The CDC has produced junk science that demonstrates absolutely nothing, but claims it shows no connection between autism and the vaccine schedule. It’s now spinning it as if it proves that there’s no link between the modern day nightmare of autism and the vaccines that they push for Big Pharma. Here’s the evidence.
by Heidi Stevenson
The CDC has produced a study, claiming that it proves that there’s no link between autism and the number or timing of vaccinations. The mainstream news has been covering it with its usual unquestioning cheerleader approach. Worse, they have—with the assistance of the Centers for Disease Control (CDC)—conflated the study with the more basic question of whether vaccinations cause autism. Of course, their implied conclusion is that it doesn’t, and that now parents should simply accept their claims that there’s no connection between vaccines and autism.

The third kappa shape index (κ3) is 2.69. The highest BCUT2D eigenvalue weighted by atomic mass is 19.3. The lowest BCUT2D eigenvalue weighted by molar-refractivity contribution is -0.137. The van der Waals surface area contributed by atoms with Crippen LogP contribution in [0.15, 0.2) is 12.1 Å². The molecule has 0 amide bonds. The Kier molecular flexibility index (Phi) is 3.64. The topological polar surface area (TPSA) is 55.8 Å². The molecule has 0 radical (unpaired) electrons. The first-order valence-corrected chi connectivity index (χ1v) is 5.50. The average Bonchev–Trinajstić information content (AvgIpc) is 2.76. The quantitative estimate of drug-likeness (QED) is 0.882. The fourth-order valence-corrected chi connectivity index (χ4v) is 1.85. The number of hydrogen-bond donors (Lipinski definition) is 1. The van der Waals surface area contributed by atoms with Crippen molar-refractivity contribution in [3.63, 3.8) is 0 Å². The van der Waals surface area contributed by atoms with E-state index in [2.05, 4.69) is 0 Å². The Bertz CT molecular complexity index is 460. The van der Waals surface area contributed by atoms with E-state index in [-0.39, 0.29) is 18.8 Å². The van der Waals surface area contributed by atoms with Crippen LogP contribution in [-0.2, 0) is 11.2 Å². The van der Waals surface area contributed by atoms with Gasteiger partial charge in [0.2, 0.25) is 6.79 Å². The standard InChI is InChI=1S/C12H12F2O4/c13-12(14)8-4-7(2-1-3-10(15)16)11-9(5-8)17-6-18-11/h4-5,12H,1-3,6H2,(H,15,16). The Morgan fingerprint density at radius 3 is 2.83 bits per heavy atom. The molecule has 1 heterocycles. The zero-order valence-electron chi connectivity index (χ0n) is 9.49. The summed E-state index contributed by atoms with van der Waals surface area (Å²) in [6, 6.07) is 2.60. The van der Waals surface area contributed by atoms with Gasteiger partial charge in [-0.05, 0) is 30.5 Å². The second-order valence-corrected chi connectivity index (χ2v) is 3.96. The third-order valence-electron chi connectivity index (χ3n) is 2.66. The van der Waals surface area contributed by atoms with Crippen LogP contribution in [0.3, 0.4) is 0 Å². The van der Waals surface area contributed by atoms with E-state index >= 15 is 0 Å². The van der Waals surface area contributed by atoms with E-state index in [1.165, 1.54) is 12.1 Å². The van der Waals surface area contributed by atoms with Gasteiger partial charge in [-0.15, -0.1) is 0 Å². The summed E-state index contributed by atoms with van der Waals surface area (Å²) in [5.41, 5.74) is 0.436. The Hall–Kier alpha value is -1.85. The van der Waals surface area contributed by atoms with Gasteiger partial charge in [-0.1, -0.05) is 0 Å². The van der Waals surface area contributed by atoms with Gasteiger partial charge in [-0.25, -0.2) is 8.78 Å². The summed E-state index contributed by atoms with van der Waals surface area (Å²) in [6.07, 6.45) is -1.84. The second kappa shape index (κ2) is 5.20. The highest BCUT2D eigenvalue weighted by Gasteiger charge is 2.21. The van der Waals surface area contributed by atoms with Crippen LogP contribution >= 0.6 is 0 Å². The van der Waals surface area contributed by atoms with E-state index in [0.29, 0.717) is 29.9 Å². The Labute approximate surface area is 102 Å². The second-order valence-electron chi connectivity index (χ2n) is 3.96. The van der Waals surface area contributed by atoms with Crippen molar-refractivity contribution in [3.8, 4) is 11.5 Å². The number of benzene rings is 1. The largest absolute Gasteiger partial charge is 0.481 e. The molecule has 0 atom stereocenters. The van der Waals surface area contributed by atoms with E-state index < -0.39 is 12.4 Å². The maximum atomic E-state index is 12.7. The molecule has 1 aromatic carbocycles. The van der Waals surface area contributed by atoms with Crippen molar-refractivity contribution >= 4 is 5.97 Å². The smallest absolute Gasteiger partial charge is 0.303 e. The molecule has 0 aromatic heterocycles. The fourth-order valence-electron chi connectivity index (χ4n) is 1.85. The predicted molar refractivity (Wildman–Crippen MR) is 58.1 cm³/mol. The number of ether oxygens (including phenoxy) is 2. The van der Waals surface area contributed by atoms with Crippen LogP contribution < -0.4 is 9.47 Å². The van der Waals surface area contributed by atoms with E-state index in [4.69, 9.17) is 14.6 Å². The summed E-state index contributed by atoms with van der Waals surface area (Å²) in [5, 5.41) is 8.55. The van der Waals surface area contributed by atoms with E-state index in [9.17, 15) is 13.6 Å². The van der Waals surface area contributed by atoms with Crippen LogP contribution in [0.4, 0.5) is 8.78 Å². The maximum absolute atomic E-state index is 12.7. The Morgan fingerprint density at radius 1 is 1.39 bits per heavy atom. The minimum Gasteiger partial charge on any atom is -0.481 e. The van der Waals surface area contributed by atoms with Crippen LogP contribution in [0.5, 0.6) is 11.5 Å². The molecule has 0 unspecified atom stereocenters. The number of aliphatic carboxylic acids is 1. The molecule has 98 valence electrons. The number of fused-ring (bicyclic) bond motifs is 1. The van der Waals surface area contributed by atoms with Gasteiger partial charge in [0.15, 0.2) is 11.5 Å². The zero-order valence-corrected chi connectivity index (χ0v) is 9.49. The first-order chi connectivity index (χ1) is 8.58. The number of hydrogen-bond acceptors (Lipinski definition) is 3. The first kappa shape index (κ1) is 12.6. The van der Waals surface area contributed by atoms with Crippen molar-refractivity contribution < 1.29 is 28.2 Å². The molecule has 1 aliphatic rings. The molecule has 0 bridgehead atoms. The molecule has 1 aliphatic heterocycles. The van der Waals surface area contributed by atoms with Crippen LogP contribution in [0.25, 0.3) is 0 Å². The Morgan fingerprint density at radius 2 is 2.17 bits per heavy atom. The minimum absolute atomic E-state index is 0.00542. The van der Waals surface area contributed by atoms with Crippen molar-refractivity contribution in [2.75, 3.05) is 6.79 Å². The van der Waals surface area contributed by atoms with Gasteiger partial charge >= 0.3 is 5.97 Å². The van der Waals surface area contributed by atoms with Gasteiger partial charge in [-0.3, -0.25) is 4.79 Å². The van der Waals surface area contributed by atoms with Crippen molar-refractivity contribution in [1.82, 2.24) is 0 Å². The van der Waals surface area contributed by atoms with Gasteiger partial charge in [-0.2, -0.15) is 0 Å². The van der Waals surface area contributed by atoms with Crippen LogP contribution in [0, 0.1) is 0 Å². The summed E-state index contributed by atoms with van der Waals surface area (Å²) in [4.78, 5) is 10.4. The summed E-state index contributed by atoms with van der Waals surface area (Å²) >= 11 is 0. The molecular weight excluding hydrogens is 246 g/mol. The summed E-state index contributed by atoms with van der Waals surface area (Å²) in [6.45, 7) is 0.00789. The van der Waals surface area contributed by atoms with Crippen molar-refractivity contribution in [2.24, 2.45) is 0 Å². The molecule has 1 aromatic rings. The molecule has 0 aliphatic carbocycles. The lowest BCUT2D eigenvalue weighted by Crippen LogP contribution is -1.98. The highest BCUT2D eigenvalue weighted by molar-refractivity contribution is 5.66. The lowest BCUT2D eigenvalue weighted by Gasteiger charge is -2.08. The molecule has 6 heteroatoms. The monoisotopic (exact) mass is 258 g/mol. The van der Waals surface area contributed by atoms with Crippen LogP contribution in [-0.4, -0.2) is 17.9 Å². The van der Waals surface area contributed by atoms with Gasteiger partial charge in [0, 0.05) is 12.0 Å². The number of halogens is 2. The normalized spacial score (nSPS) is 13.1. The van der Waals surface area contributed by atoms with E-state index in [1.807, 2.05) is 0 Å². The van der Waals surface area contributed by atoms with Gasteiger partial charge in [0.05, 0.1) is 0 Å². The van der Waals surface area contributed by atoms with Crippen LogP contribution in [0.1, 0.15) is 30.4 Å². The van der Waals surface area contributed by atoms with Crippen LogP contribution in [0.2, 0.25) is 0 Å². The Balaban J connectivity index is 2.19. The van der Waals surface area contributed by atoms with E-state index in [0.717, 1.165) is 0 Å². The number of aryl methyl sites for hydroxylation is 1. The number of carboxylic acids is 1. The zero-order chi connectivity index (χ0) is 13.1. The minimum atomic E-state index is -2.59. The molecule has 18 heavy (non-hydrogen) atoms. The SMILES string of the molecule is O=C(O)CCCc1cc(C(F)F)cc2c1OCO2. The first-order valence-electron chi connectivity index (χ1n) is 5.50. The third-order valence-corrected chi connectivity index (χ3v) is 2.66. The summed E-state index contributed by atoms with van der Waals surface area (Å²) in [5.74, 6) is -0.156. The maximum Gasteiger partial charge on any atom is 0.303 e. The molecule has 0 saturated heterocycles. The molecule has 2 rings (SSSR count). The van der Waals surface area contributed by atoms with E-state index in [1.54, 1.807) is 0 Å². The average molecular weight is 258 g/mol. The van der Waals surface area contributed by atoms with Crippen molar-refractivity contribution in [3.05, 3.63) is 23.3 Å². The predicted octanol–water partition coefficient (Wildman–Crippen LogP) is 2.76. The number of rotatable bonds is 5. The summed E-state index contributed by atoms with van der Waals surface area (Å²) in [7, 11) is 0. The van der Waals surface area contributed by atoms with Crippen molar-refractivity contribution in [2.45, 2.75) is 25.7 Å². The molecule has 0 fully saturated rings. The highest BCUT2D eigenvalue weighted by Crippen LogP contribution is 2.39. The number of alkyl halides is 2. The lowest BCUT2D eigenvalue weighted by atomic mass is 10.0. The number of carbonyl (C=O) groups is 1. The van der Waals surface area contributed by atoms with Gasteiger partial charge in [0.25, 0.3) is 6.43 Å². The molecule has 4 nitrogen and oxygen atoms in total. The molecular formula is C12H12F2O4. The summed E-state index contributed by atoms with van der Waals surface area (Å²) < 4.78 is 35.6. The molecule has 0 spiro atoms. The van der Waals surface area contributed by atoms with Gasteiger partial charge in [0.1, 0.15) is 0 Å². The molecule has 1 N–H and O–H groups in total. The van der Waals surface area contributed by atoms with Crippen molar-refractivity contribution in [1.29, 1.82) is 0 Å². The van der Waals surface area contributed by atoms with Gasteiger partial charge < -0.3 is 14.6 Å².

However, I have read the study—and frankly, it provides a new standard for the term pseudo science.. Even the little information that’s been produced by the media makes it absolutely clear that the study is nothing but junk science. In no sense does it even come close to demonstrating a lack of association between autism and vaccines. There are several reasons.
The primary flaw is that there is no comparison between vaccinated children and unvaccinated children.
That’s right. That alone is more than enough to simply toss the study in the trash. The only way to prove whether vaccines cause autism is by comparing vaccinated and unvaccinated children. That has never been done. Until then, there is simply no purpose served in examining how the relative levels of vaccination affect the condition:
Why would you want to investigate whether the degree of exposure affects a condition, unless you’ve already found that it actually causes it?